Contrary to popular belief, the name HÃ¤agen-Dazs has no meaning behind it. The Scandinavian-sounding title was created in the US during the 1960s, at a time when Americans saw European goods as luxury items.
Today, however, indulgence is at the core of the worldwide premium brand’s philosophy, as the ice cream giant aims to generate a retail environment as luxurious as the product itself.
Established in 1961, HÃ¤agen-Dazs, which is now owned by Diageo, has grown to be one of the leading global ice cream brands, rivalling the likes of Baskin-Robbins and Ben & Jerry’s.
In the 1970s the company launched its first US retail outlet in an effort to extend its reach. This retail side of the business now sees HÃ¤agen-Dazs as the ice cream manufacturer with, perhaps, a lead high street presence worldwide. It now has 650 stores, with this figure set to double over the next five years. A first Australian venue in Sydney is planned for the Olympics this September.
Through this aggressive expansion policy the ice cream giant aims to widen its net, giving people the opportunity to indulge themselves in the brand.
A new retail concept designed by interiors specialist Redjacket was officially launched in London and Paris last week. Jones Knowles Ritchie created the in-store branding, including 3D menus, crockery, uniforms and ice cream cabinets.
Central to the brand’s theme of indulgence is the notion of creating “ice cream temples”, according to Nicolas BouvÃ©, managing director of HÃ¤agen-Dazs CafÃ©s for Europe. “The new look HÃ¤agen-Dazs cafÃ©s are the perfect environment for people to relax, unwind and indulge themselves. They’re also ideal for experimenting with new flavours and serving ideas,” he explains.
Replacing the old chairs and tables are sofas and armchairs, combining natural textures and materials with bold colours to create a comfortable and intimate atmosphere. Cosy wooden booths, which provide a subtle partition between the take-away section and the adjacent restaurant, add to the comfortable and intimate atmosphere.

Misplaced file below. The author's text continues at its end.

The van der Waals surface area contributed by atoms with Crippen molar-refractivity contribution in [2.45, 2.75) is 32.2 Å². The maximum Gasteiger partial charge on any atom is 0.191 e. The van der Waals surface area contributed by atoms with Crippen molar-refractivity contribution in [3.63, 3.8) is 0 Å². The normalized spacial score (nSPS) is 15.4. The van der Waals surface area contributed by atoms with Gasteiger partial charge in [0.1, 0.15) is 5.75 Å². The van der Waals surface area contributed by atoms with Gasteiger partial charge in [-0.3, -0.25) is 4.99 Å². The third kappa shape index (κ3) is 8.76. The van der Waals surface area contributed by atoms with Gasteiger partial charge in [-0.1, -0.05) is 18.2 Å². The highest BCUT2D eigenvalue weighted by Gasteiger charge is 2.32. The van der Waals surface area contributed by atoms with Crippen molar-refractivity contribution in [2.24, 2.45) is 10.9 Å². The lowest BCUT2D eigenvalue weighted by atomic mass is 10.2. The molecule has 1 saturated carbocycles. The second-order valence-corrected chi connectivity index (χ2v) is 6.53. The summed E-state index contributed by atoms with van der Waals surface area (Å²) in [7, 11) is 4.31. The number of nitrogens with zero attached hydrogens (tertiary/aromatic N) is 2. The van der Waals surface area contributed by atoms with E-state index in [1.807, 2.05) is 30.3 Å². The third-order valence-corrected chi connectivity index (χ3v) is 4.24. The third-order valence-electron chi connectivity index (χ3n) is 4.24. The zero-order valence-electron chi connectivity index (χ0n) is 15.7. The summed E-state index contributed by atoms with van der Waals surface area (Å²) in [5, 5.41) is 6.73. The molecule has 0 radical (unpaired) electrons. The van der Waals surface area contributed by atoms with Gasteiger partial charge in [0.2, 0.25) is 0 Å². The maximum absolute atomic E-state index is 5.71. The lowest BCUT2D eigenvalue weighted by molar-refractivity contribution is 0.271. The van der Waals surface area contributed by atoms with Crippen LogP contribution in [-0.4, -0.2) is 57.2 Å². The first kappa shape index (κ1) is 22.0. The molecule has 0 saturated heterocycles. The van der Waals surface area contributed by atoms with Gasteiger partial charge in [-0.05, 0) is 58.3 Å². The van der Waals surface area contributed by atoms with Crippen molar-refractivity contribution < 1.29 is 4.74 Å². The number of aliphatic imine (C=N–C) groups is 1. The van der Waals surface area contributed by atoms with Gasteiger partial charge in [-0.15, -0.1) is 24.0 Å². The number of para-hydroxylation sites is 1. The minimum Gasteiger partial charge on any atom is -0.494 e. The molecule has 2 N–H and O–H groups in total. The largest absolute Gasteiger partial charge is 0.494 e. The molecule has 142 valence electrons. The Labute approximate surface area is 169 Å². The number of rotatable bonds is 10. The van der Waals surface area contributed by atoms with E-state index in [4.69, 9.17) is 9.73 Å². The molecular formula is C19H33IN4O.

“We want to enhance the consumer experience according to their experience of having the brand at home; eating HÃ¤agen-Dazs while sitting on the sofa, chilling out. This is what we are hoping to bring into the new shops,” adds BouvÃ©.
Jones Knowles Ritchie director Andy Knowles says the cafÃ©s need to “reinforce the brand in an integrated way, by being more consistent with the values of HÃ¤agen-Dazs ice cream. They need to be more indulgent and luxurious as an experience. It’s not just about selling ice creams, but about the experience, too. It has to be an environment in which people have spent 15 minutes, although they feel like they’ve spent an hour.”
Knowles explains that the elements designed by JKR, in addition to the interiors, enhance the experience of indulgence that the retailer is aiming to generate. “They add to the sense of occasion and create a more glamorous venue than your average ice cream parlour. There is also quite a broad appeal – the cafÃ©s are flexible, catering for different audiences throughout the day.”
Redjacket principal partner Martyn Bullock says: “Our strategic approach demonstrates how interior and brand design can combine successfully to create a new environment.”
As the new generation of cafÃ©s will also be serving drinks, cocktails and cakes, they are likely to increasingly rival both the growing bands of coffee shops and bars, with consumers investigating alternative options.
Focus groups and research will identify the strengths and weaknesses of the new formats during the next four months, before a final version is rolled out internationally later this year.
But, on the strength of sales since a soft launch earlier this month, HÃ¤agen-Dazs is confident it can exceed its target revenue growth of 15 per cent, in its pursuit of world domination.
HÃ¤agen-Dazs CafÃ©s around the globe
Rest of Europe55